Talks resumed today between Iran and six world powers in an effort to hammer out an interim accord to address international concerns over Iran’s nuclear program. These negotiations in Geneva come two weeks after a marathon session led at the ministerial level ended in frustration, and amidst vocal criticism of the proposed deal by Israeli leaders as well as pressure from the U.S. Congress to ratchet up sanctions on Iran. Throughout this time, Brookings Institution scholars have offered a range of perspectives on the negotiations, the bilateral dynamics between the United States and Israel, as well as other aspects of the deal.
- Tamara Cofman Wittes, Director of the Saban Center at Brookings, considered the causes and consequences of the fallout from the previous round of negotiations in her post, “Failed Iran Nuclear Talks May Erode Sanctions, Complicate Peace Process.”
- Senior Fellow Michael Doran argued that the Obama administration has treated its allies as afterthoughts in a post entitled “U.S. Relations With Allies In Free Fall,” and compared the current diplomacy to the developments that preceded the 1956 Suez crisis in his piece “We’ve Seen This Before: Obama’s Middle East Debacle,” published in The Weekly Standard.
- Senior Fellow Robert Einhorn maintained that reports of disunity among the P5+1 have been overblown and advocated that the Obama administration work with Congress and with Israel to achieve a strong interim deal in his post, “Despite The Hiccup In Geneva, Iran Nuclear Talks Still On Track.”
- Senior Fellow Kenneth Pollack, author of the recently-released Unthinkable: Iran, The Bomb, and American Strategy, compared the prospective diplomatic framework to the available alternatives in a Washington Post op-ed and considered lessons for U.S. strategy toward Tehran from Cold War precedents in a Bloomberg opinion piece. Also check out links to Ken’s other media appearances on the last round of nuclear talks earlier this month here.
- Fellow Natan Sachs offered the view from Jerusalem in his post, “Israel Reacts With Alarm At What Its Leadership Sees As A Bad Deal.”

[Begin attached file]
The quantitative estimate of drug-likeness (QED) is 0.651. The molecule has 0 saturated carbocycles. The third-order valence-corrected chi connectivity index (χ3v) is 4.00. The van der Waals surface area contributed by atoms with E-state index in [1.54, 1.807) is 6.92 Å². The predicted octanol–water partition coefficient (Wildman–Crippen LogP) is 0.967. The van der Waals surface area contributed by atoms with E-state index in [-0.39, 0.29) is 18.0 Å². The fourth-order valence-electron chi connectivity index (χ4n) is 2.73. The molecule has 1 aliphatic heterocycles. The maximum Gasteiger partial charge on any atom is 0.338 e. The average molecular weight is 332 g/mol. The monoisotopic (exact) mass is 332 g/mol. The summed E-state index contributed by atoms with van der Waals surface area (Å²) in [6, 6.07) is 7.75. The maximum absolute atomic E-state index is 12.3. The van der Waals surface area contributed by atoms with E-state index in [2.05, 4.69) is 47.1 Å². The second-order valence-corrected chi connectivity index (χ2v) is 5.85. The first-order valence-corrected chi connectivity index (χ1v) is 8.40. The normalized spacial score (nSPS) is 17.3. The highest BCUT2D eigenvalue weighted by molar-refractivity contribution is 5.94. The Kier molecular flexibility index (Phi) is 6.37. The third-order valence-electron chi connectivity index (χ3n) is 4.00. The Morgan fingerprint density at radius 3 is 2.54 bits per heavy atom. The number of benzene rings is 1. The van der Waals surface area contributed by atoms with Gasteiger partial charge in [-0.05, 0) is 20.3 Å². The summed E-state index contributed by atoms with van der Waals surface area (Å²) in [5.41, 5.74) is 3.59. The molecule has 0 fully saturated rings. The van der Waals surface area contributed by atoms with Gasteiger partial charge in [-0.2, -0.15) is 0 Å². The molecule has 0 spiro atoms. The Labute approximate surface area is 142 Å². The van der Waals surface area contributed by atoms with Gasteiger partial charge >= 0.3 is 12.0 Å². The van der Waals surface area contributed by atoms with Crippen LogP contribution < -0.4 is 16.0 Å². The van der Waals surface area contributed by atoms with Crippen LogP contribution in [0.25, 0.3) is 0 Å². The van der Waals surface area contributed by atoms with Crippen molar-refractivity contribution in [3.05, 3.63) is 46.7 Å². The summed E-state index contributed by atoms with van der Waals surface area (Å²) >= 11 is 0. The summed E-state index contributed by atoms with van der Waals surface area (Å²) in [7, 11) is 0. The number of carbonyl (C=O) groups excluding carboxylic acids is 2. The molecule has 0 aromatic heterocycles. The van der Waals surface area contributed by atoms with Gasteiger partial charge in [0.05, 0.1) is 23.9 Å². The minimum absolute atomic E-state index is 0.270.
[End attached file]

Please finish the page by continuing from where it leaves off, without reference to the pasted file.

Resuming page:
- Visiting Fellow Jeremy Shapiro, who served in senior State Department positions in the Bureau for European Affairs and on the Policy Planning Staff, took on the debate over the French role in the negotiations in his post, “Lauded – And Blamed – For Diplomacy’s Failure, France Takes Center Stage In Iran Talks.”
- And I highlighted the good news, the bad news, and the outstanding questions emanating from the last round in a post entitled “Washington And Tehran Find That A Nuclear Breakthrough Is Hard To Do.”
Along with many of my colleagues, I’ll be writing more on the diplomacy and on the politics surrounding it in Washington on the blog in forthcoming days. Please watch Iran @ Saban for more analysis, opinions, and debate on the ongoing diplomacy with Iran, and other developments related to Iran, and follow our work on Twitter via @maloneysuzanne.
The question with this administration is, what will Trump see as an acceptable return for this waiver [granted to India for its trade with Russia and Iran]? Will he demand a transaction in return, some give on the trade side or a big defence deal for the US as well? Russia and Iran are sticking points, but the fact that the Trump administration is dealing with these privately is a sign of how much the relationship has changed. [Mr Trump] usually doesn’t give out freebies.
For all of us who care about preventing an Iranian nuclear bomb, what’s the best way to keep preventing that? [The JCPOA is] not perfect, but it’s something. These conventions are never based on the premise that all the parties are telling the truth, it’s about enforcement mechanisms. No arms control agreement is based in trust.